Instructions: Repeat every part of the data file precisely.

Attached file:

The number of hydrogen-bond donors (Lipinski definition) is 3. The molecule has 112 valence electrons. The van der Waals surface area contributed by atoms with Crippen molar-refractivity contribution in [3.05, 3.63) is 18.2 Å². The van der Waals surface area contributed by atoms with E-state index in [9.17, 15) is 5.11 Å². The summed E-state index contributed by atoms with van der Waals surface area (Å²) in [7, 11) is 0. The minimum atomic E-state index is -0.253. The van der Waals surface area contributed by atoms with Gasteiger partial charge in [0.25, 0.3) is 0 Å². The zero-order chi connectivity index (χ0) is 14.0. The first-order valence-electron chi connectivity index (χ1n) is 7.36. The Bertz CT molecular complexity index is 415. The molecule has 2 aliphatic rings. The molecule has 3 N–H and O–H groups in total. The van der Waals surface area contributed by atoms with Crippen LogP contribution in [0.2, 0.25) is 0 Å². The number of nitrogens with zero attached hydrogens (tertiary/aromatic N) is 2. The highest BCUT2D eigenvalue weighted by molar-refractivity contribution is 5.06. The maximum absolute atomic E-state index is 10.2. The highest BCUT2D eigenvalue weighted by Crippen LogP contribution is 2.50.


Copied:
The number of hydrogen-bond donors (Lipinski definition) is 3. The molecule has 112 valence electrons. The van der Waals surface area contributed by atoms with Crippen molar-refractivity contribution in [3.05, 3.63) is 18.2 Å². The van der Waals surface area contributed by atoms with E-state index in [9.17, 15) is 5.11 Å². The summed E-state index contributed by atoms with van der Waals surface area (Å²) in [7, 11) is 0. The minimum atomic E-state index is -0.253. The van der Waals surface area contributed by atoms with Gasteiger partial charge in [0.25, 0.3) is 0 Å². The zero-order chi connectivity index (χ0) is 14.0. The first-order valence-electron chi connectivity index (χ1n) is 7.36. The Bertz CT molecular complexity index is 415. The molecule has 2 aliphatic rings. The molecule has 3 N–H and O–H groups in total. The van der Waals surface area contributed by atoms with Crippen LogP contribution in [0.2, 0.25) is 0 Å². The number of nitrogens with zero attached hydrogens (tertiary/aromatic N) is 2. The highest BCUT2D eigenvalue weighted by molar-refractivity contribution is 5.06. The maximum absolute atomic E-state index is 10.2. The highest BCUT2D eigenvalue weighted by Crippen LogP contribution is 2.50.